Neuroscience and Biobehavioral : Childhood Trauma: Shadow of Darkness

By Thomson, Paula

Childhood trauma encompasses abuse, neglect, and exposure to violence. A more global term, childhood maltreatment, is often employed to capture a range of negative events that threaten optimal development (D’Arcy and Meng, 2015; Felitti and Anda, (2010). Exposure to maltreatment or adversity may lead to injury and/or damage to multiple systems (neurological, physical, psychological, emotional), and in extreme cases, death. Child maltreatment frequently occurs within the family setting; however, children are also at increased risk for victimization in the community (bullying, assault, robbery, kidnapping, trafficking), and within institutions (i.e., church, military, gangs). Behind closed doors, children are vulnerable to abuse inside and outside the family system. For example, teachers, coaches, and medical care workers all have access to children; the unequal power differential may lead to manipulation, coercion, and abuse of minors who are in their charge (Thomson and Jaque, 2019).

The ACE Study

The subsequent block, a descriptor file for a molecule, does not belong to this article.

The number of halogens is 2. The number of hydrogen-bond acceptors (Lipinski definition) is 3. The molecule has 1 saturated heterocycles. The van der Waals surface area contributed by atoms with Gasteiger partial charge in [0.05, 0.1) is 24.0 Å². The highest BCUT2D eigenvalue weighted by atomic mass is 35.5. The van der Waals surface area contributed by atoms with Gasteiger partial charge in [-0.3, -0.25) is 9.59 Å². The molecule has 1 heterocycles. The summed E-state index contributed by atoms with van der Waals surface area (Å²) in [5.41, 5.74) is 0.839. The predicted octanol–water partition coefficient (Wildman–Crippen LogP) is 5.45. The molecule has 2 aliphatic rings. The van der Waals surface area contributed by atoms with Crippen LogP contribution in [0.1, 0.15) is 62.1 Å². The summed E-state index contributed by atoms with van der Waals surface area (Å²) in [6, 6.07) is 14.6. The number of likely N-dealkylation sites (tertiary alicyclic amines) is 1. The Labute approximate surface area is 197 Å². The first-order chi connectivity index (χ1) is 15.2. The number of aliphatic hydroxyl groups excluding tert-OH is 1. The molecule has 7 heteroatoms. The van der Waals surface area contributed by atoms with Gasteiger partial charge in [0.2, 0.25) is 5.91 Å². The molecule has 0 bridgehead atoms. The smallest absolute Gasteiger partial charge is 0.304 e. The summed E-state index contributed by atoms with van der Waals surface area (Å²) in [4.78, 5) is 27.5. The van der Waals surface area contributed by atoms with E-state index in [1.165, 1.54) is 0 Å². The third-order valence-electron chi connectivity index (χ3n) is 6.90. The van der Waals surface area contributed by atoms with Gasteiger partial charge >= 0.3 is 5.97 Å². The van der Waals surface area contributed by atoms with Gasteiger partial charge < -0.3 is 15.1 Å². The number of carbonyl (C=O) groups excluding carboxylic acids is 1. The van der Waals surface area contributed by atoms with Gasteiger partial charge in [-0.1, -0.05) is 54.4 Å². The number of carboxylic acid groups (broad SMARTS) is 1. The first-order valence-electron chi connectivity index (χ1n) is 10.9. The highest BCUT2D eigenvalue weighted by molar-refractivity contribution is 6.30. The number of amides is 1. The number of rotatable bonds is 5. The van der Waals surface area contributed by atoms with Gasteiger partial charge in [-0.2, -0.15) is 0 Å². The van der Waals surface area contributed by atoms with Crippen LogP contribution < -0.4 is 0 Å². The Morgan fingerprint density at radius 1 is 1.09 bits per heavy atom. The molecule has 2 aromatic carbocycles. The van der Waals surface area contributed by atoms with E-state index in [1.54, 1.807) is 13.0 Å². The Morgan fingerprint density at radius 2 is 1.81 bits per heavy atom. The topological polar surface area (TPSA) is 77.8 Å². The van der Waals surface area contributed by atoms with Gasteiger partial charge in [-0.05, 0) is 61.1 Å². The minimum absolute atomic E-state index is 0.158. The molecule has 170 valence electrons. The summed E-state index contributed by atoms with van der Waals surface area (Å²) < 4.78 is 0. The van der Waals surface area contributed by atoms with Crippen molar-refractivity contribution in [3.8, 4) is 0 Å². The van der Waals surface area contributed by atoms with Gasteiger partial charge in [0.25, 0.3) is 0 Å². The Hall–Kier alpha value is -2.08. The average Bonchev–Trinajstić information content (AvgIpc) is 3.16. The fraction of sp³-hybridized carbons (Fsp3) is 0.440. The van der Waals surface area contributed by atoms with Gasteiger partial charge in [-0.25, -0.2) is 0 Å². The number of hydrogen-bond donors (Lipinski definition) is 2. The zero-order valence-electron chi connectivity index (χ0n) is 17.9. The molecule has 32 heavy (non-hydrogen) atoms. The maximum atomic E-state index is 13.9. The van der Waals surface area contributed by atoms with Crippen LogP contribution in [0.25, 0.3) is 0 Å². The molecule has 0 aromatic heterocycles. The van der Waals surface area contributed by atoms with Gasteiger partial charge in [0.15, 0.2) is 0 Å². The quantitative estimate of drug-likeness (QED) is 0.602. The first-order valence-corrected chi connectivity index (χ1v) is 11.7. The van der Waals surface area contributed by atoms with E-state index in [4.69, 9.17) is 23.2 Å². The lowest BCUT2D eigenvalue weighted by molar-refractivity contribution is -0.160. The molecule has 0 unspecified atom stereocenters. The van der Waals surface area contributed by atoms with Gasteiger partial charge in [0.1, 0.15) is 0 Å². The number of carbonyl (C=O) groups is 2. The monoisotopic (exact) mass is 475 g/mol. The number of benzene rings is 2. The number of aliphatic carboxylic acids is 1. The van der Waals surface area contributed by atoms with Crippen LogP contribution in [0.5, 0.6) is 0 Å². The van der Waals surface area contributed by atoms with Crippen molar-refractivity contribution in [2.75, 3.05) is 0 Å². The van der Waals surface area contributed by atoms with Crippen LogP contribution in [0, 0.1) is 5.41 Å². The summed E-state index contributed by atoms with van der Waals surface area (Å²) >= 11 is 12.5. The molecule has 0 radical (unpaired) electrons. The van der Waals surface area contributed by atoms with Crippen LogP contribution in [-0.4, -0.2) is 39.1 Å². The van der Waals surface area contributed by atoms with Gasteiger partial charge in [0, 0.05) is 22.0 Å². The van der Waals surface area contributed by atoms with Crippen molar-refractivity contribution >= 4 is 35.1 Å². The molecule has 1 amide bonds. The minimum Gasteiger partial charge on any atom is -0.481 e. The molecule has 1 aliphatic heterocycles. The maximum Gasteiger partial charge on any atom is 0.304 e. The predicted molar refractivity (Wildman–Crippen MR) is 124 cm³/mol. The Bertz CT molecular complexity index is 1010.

The Adverse Childhood Experience (ACE) study first began in Kaiser Permanente’s Department of Preventive Medicine in San Diego. Dr. Vincent Felitti joined forces with the US Centers for Disease Control and Prevention (CDC) under the leadership of Robert Anda. In 1998, the early ACE study results demonstrated strong associations between adult medical problems and childhood adversity (Felitti et al., 1998). In this early study, individuals with four or more types of childhood adversity had a four to twelve-fold increase in health risks for alcoholism, drug abuse, depression, smoking, sexually transmitted diseases, ischemic heart disease, cancer, chronic lung diseases, skeletal fractures, liver disease, and suicide (Felitti et al., 1998; Felitti and Anda, 2010). The overarching findings indicate a dose response relationship between ACEs and health-related disorders. Findings from ACE studies indicated that the same child may experience multiple forms of abuse and neglect; this intensifies the complexity of their stress responses (psychological, physiologic, and behavioral). For example, many minors who are exposed to physical or sexual abuse typically experience emotional abuse as well. Domestic violence often increases the likelihood of parental separation or divorce. Children exposed to domestic violence also experience more physical and emotional neglect, higher rates of mentally ill or addicted family members, and incarcerated family members (Felitti and Anda, 2010). Exposure to violence also increases when children are raised in communities or nations that are dominated by events such as ethnic cleansing or war (politically or gang motivated). A factor that further increases morbidity and mortality rates is when children are polyvictimized by multiple perpetrators. All forms of victimization may last a short period of time or extend over years.

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